Do MPs represent the people?

On Thursday, December 9, 2010, Parliament voted by 97 to 87, to amend Clause Five of the Management of the Oil Revenue Bill. The vote comes after Parliament had been told that at least 70 percent of Ghanaians were not in favour of using the about-to-be-exploited oil revenue as collateral for loans. It is even said that between 60 percent and 70 percent of the remaining 30 percent, wanted a kind of ceiling on the amount that could be mortgaged for loans.

Clearly then, Ghanaians wanted Clause Five to be retained, so that governments would not misuse revenue from the new oil fund. By voting to change Clause Five, Parliament, clearly, has rejected the voice of the people. The Chronicle is not amused by this development.

The vote goes to prove that members in the House, particularly, those on the majority side that voted in favour of the amendment, failed to represent the people. In other words, they refused to carry out the instruction of the people who sent them to Parliament. Elsewhere, the constituents would have been at the back of their representatives to demand how come they had refused to represent their interest.

The 97 people who voted for the amendment have a lot of explaining to do.  We did not send them to the House to disobey the instructions of the people. We are aware of the veiled threat from Vice-President John Dramani Mahama, who mounted a platform and described opponents of the amendment in a language that cannot be said to be complimentary of the second gentleman of the land.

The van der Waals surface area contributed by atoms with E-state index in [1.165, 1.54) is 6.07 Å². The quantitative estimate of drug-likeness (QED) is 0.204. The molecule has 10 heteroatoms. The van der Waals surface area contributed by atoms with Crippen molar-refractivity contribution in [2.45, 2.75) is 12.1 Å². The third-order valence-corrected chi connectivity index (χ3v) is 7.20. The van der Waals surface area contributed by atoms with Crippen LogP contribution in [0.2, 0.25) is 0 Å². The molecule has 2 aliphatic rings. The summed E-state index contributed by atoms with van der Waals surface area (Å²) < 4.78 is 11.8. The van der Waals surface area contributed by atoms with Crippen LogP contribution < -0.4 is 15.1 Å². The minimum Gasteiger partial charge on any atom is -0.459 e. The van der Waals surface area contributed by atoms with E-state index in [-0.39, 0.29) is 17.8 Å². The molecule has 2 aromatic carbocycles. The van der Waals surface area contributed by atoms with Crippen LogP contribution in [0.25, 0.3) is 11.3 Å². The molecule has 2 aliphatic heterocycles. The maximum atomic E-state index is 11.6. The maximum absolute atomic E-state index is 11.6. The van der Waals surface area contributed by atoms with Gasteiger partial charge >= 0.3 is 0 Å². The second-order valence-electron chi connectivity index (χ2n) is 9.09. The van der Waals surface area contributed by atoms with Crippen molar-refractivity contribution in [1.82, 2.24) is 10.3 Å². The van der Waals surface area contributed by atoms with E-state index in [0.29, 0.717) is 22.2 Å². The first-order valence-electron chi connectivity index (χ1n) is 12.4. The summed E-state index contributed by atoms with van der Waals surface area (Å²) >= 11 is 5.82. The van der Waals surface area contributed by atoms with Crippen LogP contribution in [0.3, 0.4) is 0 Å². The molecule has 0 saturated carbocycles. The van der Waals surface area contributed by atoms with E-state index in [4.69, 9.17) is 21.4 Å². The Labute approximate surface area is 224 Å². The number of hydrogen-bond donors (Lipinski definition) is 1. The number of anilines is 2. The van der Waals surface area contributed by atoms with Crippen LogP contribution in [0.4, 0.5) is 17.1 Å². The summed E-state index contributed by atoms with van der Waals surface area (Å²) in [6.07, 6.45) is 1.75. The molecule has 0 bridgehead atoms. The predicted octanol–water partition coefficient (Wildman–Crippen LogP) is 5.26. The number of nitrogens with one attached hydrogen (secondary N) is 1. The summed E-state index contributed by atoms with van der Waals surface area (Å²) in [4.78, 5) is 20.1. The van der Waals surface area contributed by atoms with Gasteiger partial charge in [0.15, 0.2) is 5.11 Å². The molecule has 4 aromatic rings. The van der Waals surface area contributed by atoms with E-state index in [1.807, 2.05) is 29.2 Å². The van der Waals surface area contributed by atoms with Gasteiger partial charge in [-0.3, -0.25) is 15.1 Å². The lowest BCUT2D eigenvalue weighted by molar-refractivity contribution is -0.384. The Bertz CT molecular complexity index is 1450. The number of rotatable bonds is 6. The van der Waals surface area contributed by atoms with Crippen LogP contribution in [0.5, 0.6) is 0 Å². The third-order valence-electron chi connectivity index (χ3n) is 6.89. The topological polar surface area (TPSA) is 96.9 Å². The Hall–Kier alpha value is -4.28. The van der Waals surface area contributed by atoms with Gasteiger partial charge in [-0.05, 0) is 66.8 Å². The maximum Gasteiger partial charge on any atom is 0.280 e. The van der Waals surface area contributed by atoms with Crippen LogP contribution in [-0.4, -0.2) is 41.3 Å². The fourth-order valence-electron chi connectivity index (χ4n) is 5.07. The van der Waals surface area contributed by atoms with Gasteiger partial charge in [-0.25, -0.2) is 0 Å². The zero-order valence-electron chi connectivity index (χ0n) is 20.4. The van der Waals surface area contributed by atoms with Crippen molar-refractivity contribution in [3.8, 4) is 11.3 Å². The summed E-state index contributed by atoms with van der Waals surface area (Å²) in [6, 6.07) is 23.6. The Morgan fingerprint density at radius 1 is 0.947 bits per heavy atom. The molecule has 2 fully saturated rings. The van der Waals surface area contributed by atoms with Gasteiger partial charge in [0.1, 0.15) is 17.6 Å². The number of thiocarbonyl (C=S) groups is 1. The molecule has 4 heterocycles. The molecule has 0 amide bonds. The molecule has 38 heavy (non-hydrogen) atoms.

We sense desperation in the voice of the Vice-President. We are beginning to nurse the feeling that in their wish to appease the entire executive, the Majority in the House behaved as if individually and collectively, they do not owe their positions to the people of this nation. The Chronicle would like to emphasise that they were sent to the Castle and the House by the people, to respect their wishes.

If we have got to the stage where the voice of the people does not matter anymore, the day of reckoning will surely come. We do not also believe that the Minority did well by failing to shore up their numbers. The New Patriotic Party alone has 107 representatives in the House. Where were the 20, when the vote was being taken?

Parliament cannot insulate itself from the wishes of the people. By failing to respect the will of the people, Parliament has exposed its nakedness. When the day of reckoning comes, members who fail to get the nod of their constituents should reflect on their vote to amend Clause Five. They may believe they are untouchables in the House. But every dog, they say, has its day!

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